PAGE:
Bladder Cancer: 3 Things to Know

(DGIwire) – More than 81,000 U.S. adults were diagnosed with bladder cancer in 2017, according to the American Society for Clinical Oncology (ASCO). For those who have been diagnosed with this disease—or are curious to learn more about it—the first step is getting up to speed on the basics. While there is no substitute for speaking with a qualified healthcare provider, here are some introductory facts.

  • What is bladder cancer? Bladder cancer begins when cells in the urinary bladder start to grow uncontrollably, according to the American Cancer Society (ACS). As more cancer cells develop, they can form a tumor and spread to other areas of the body. Most bladder cancers start in the innermost lining of the bladder, which is called the urothelium. As the cancer grows into or through the other layers in the bladder wall, it becomes more advanced and can be harder to treat.
  • What are the signs and symptoms of bladder cancer? In most cases, blood in the urine (called hematuria) is the first sign of bladder cancer, notes the ACS. Bladder cancer can also cause changes in urination, such as having to urinate more than usual, pain or burning during urination, feeling the need to urinate even when the bladder is not full and having trouble urinating or having a weak urine stream.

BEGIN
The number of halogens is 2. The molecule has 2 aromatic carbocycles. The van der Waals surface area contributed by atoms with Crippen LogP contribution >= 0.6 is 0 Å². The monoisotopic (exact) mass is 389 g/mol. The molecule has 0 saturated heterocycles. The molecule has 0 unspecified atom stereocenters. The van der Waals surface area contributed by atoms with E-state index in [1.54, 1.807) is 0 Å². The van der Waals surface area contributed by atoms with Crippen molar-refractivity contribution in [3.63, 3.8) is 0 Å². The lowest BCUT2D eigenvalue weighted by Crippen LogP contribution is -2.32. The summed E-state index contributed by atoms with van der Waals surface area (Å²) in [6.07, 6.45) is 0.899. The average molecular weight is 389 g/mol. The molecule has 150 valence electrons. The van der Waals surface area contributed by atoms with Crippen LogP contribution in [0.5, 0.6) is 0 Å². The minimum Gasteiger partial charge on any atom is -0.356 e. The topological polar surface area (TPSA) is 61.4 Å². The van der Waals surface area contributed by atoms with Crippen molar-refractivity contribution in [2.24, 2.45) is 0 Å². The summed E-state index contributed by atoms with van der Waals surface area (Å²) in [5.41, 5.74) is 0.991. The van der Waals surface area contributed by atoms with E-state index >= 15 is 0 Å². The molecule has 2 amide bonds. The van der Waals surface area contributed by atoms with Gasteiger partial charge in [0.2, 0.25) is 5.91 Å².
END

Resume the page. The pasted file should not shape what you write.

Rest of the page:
• What are today’s researchers learning about bladder cancer? Rexahn Pharmaceuticals is studying a compound named RX-3117 in advanced bladder cancer. Positive data from a clinical study in patients with advanced bladder cancer were reported at the 2018 ASCO annual meeting.

“There has been very little innovation over the last 20 years in the way we treat bladder cancer,” says Douglas J. Swirsky, President and CEO of Rexahn. “There is a real need for effective and well-tolerated treatments for patients whose tumors fail to respond to standard treatments, especially for advanced bladder cancer that has spread beyond the bladder wall.”

Broadly, RX-3117 is activated by an enzyme found in tumor cells. Once activated, this compound travels into a cancer cell’s nucleus where it is incorporated into the DNA and RNA, resulting in the cell’s death. This approach differs from traditional chemotherapy, which non-selectively kills both cancer cells and normal healthy tissue in the body.

Studies to date indicated that in addition to killing cancer cells while leaving healthy cells intact, RX-3117 has shown few severe adverse events and allows oral dosing. It may also be able to work in tandem with existing therapies and facilitate a spectrum of anticancer activity.

“Those whose lives have been affected by bladder cancer either directly or indirectly should be aware that exciting research is being conducted to improve treatment options in the future, ” Mr. Swirsky adds.